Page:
Normshield recently announced that it has licensed the FAIR model to allow customers to quantify supply chain security risk in terms of financial impacts. It is innovative, but is it useful?
Factor Analysis of Information Risk (FAIR) is a methodology for calculating information security risk. It initially gained popularity for its pioneering structured approach towards assessing and quantifying different components of risk. However, FAIR’s proprietary nature and licensing requirements have restricted its use. This announcement means that NormShield customers can now take advantage of FAIR to help measure supply chain risk in terms of potential financial impacts.
“Incorporating the FAIR Model into cyber risk assessments enables organizations to effectively quantify the true financial cyber risk to their bottom lines,” said Mohamoud Jibrell, CEO of NormShield. “Companies now can have a three-dimensional view of the technical, compliance and financial impact of a cyberattack to better understand the full risk relationship with a partner or supplier. For some, the business benefits will outweigh the cyber risks but for others it may not.”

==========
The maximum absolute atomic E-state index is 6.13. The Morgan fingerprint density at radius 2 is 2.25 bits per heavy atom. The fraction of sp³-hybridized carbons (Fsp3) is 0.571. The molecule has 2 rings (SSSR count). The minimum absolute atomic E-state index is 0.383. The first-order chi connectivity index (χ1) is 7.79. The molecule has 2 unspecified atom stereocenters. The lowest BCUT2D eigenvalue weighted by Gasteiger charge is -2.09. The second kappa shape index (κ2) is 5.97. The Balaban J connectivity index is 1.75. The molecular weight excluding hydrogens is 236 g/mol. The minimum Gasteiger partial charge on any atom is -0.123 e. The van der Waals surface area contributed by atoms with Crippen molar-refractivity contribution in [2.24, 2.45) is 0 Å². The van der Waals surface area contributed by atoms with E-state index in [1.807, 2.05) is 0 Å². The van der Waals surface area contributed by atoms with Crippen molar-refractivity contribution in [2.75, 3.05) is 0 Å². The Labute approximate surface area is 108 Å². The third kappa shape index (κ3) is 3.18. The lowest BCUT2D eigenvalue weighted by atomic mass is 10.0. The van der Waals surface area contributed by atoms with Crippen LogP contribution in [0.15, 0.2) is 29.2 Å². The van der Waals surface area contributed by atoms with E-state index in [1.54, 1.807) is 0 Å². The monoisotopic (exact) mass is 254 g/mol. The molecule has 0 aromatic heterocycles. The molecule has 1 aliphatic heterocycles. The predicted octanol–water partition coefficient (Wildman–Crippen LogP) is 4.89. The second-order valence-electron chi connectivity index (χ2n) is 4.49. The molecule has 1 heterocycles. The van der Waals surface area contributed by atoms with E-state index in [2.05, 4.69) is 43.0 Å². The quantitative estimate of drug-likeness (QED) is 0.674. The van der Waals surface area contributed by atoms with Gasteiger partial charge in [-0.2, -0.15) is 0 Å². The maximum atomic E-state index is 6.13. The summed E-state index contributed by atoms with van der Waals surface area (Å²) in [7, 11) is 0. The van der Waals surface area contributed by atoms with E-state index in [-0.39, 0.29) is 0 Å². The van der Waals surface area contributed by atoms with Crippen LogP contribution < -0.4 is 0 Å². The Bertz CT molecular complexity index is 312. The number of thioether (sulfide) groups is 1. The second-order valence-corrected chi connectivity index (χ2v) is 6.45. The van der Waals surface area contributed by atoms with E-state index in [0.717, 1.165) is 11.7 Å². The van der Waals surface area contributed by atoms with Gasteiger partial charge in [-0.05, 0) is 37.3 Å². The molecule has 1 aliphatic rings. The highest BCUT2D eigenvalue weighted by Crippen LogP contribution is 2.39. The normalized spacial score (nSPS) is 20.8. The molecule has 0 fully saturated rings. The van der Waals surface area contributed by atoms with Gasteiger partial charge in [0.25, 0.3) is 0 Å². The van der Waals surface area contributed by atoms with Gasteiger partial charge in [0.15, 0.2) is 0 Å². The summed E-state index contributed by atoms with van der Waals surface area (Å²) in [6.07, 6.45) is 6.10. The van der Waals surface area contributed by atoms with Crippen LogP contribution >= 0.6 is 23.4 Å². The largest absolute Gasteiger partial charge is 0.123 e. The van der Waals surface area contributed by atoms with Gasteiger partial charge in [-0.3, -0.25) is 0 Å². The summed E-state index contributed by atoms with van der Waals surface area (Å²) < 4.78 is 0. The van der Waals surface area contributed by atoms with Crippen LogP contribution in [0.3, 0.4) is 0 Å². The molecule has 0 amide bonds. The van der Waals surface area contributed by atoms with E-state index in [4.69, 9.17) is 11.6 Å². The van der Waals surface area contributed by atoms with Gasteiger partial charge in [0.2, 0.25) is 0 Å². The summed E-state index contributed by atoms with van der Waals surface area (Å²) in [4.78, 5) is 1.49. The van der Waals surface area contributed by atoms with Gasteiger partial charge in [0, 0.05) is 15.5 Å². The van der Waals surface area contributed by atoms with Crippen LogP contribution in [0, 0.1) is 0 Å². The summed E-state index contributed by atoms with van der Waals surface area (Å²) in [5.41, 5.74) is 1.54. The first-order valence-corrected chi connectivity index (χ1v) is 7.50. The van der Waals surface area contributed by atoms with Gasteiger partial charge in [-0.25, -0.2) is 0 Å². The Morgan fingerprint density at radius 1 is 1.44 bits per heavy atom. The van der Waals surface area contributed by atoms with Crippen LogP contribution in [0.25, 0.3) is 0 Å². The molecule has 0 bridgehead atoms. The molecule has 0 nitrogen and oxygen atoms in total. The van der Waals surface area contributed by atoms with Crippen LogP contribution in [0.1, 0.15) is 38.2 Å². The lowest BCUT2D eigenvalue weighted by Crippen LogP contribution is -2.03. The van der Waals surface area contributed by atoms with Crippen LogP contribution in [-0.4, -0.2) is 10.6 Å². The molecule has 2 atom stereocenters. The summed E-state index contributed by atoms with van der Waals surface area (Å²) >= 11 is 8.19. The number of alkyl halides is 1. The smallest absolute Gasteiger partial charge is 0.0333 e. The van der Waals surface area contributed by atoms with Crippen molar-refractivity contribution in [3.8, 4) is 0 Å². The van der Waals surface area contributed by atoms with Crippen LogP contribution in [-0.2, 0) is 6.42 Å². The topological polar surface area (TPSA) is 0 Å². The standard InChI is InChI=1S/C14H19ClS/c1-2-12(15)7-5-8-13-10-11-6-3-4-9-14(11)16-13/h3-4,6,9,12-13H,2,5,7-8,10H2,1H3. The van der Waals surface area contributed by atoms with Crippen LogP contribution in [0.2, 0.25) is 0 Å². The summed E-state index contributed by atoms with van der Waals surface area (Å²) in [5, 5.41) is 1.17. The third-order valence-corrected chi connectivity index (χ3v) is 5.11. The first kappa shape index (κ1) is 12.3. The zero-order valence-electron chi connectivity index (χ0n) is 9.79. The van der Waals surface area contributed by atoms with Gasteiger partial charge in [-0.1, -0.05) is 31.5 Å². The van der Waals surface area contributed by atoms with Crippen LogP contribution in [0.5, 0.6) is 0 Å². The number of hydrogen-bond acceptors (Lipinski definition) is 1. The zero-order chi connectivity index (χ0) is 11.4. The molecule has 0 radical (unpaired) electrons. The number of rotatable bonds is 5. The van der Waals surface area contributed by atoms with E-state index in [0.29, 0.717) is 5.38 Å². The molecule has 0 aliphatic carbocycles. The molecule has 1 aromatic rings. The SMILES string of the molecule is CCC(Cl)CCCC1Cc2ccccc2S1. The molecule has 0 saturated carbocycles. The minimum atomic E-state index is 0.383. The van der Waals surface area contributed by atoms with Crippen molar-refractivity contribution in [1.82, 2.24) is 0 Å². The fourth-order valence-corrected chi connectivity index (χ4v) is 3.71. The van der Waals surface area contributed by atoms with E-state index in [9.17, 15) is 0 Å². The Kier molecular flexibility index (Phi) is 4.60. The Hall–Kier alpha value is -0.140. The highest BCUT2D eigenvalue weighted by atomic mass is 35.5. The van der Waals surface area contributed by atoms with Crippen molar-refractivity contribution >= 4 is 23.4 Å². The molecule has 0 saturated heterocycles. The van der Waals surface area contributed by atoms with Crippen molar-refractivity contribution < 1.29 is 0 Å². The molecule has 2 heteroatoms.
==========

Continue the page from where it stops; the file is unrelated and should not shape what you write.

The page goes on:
In the still fledgling but rather crowded market for Cyber Risk Ratings, innovation that provides customer value may be the best shortcut to the front of the pack. The use of FAIR to quantify supply chain risk is definitely innovative, but the jury is still out on how much customer value it will deliver. Cyber Risk Ratings only scratch the surface when it comes to vendor risk, so many of the factors used to quantify that risk will necessarily be highly speculative. Customers will find no value in reports that are overly ambiguous, so NormShield’s job is to make sure that its customers can have confidence in the results.
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